Mix crust ingredients until it resembles course crumbs. Press into 9x13 cake pan. Bake for 20-25 minutes.

While the crust is baking, combine the sugar and cornstarch. Add juice, zest, and eggs. Mix completely.

When the crust is finished baking. Immediately pour key lime filling mixture over the crust and bake for an additional 20  minutes.

Remove from oven. Cool completely.

Passionfruit Bars

In line with the most recent recipes I've been working on, this weekend I stopped by the grocery store to pick up eggs in order to make lemon bars and key lime bars and saw that passionfruit was on sale! So, I bought several with the intentions of making passionfruit bars as well.

I love the tartness of passionfruit, but it's quite a delicately flavored fruit otherwise. As such, these are a very mild bar, which I liked less than the key lime, but which one of my hosts favored a great deal. I also altered the crust and cut back on the total sugar in the recipe. It could still be tweaked, but all in all, it was pretty good.


3/4 cup butter
1/2 cup sugar
2 cups gf flour

Pulp (seeds removed) of 10 passionfruit
1 cup sugar
3 Tbls cornstarch
4 eggs

Preheat oven to 350*F.

Combine butter, sugar and flour until it resembled course crumbs. Press into a 9x13 cake pan. Bake for 25 minutes.

Meanwhile, combine sugar and cornstarch. Add pulp and eggs. Mix completely.

Pour filling over hot crust and bake an additional 20-25 minutes.

Cool. Cut and store in the refrigerator in an airtight container.

Saturday, September 20, 2014

Savory Thyme Lemon Bars with Raspberry

Having made lemon bars last week which led to some experimentation including Margarita Bars earlier this week. I also felt inspired between making and delivering the lemon bars to make the lemon bars with some herbaceous goodness in the crust.

As such, I present to you the recipe for Savory Thyme Lemon Bars with Raspberry.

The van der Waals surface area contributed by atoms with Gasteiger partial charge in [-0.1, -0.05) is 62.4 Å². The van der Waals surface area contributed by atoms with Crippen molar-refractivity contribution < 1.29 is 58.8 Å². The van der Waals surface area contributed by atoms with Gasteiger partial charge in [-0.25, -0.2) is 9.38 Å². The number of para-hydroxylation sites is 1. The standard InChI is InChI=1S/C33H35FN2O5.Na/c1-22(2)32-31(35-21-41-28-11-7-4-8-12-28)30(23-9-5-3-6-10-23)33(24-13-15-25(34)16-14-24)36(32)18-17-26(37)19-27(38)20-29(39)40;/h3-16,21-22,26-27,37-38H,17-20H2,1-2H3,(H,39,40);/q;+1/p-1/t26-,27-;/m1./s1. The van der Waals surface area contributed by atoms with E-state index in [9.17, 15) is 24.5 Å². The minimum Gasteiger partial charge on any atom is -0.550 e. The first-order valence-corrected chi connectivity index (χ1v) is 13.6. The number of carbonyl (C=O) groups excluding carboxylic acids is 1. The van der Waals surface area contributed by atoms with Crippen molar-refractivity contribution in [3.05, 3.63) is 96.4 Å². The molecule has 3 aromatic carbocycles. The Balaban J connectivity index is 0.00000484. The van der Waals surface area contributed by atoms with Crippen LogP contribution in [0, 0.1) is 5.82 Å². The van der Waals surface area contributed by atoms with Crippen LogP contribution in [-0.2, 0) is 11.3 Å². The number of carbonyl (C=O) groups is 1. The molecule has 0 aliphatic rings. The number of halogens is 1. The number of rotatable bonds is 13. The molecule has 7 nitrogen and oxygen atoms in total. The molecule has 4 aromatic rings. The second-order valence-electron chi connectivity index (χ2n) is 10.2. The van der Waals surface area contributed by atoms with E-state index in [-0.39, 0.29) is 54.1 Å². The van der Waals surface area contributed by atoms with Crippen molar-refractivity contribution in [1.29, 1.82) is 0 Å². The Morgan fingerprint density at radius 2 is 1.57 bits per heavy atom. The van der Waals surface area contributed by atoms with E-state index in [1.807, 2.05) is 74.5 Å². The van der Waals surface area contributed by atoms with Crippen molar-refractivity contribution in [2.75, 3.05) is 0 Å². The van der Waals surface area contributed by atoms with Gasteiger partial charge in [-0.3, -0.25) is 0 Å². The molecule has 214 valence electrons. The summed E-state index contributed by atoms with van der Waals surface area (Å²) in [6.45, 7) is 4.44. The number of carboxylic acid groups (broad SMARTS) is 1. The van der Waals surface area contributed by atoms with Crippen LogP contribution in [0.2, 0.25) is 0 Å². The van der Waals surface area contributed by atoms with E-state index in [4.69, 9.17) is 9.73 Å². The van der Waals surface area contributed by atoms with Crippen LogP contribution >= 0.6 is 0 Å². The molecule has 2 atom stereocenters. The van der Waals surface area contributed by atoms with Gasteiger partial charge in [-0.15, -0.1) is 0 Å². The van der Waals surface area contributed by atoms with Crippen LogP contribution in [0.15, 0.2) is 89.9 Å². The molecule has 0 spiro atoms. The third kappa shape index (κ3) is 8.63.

For the Crust;

1 cup butter
1/2 cup sugar
2 cups gf flour blend (I like Domata brand)
Leaves of 15-20 thyme stems

For the filling:

1 1/2 cups sugar
2 Tbls cornstarch
Juice and zest of 2 large or 4 small lemons
4 eggs

10 oz  raspberry cake and pastry filling.

Preheat oven to 350*.

Mix crust ingredients until it resembles course crumbs. Press into 9x13 cake pan. Bake for 20 minutes.

While the crust is baking, combine the sugar and cornstarch. Add juice, zest, and eggs. Mix completely.

When the crust is finished baking, remove from oven and dot with raspberry cake and pastry filling. Immediately pour lemon filling mixture over the crust and bake for an additional 20  minutes.

Remove from oven. Cool completely.


I continue to think I may need to bake the crust longer. Maybe 25-30 minutes. I was using a different oven, so it may be a matter of equipment.

I also did not have lemon extract on hand, and this is quite regretful. The extra tsp or two really makes it great.

In the future, I would double the thyme and halve the raspberry filling. More likely, I would double the thyme and fresh raspberries instead of filling. But, as first attempts go, this wasn't terrible.

Wednesday, September 17, 2014

Margarita Bars

Someone I know, who also happens to be quite special to me, loves lemon bars. And because I love to feed people I love, I made a big batch of lemon bars for this individual. While I was in the process of transporting the lemon bars, it occurred to me that there are numerous ways I can alter a basic lemon bar recipe to make it more spectacular.

As a girl who loves lime and tequila and all things margaritas, I decided to adjust the recipe to make margarita bars. And since several people have told me how much they enjoy these bars, I'm including the recipe here for you, my faithful readers.

Margarita Bars


1 cup unsalted butter
1/2 cup sugar
2 1/4 cups gf flour (I like Domata brand)
1 tsp kosher salt

Margarita Topping

1 1/2 cups sugar
2 Tbls cornstarch
Juice and zest of 6 limes
4 eggs
1 tsp lemon extract
1 tsp orange extract
3 oz good silver tequila
6 pkgs True Lime (optional)

Preheat oven to 350* F.

Line 9 x 13 cake pan with parchment paper.

Mix crust ingredients until it resembles course crumbs. Press into prepared pan and bake for 20 minutes.

While crust is baking, whisk sugar and cornstarch until thoroughly combined. Add the remaineder of th fill ingredients. Mix completely.

Pour over hot crust and return to oven. Bake an additional 20 minutes.

Cool completely. Store in airtight container in refrigerator.

Cut into squares to serve. If you like a saltier margarita, top each individual bar with a sprinkle of kosher salt.

These bars are super tart, the tequila comes through nicely, and the salt on top adds a delightful contrast to the occasional bitterness brought by the lime zest.

Sunday, August 10, 2014


The English language is woefully deficient for the purposes of communicating emotions. It is particularly stilted in expressing love. Love comes in so many forms and fashions and ways of being, that a single word could never adequately express the nuance of this emotion.

I mean, I love cheese. I really love cheese.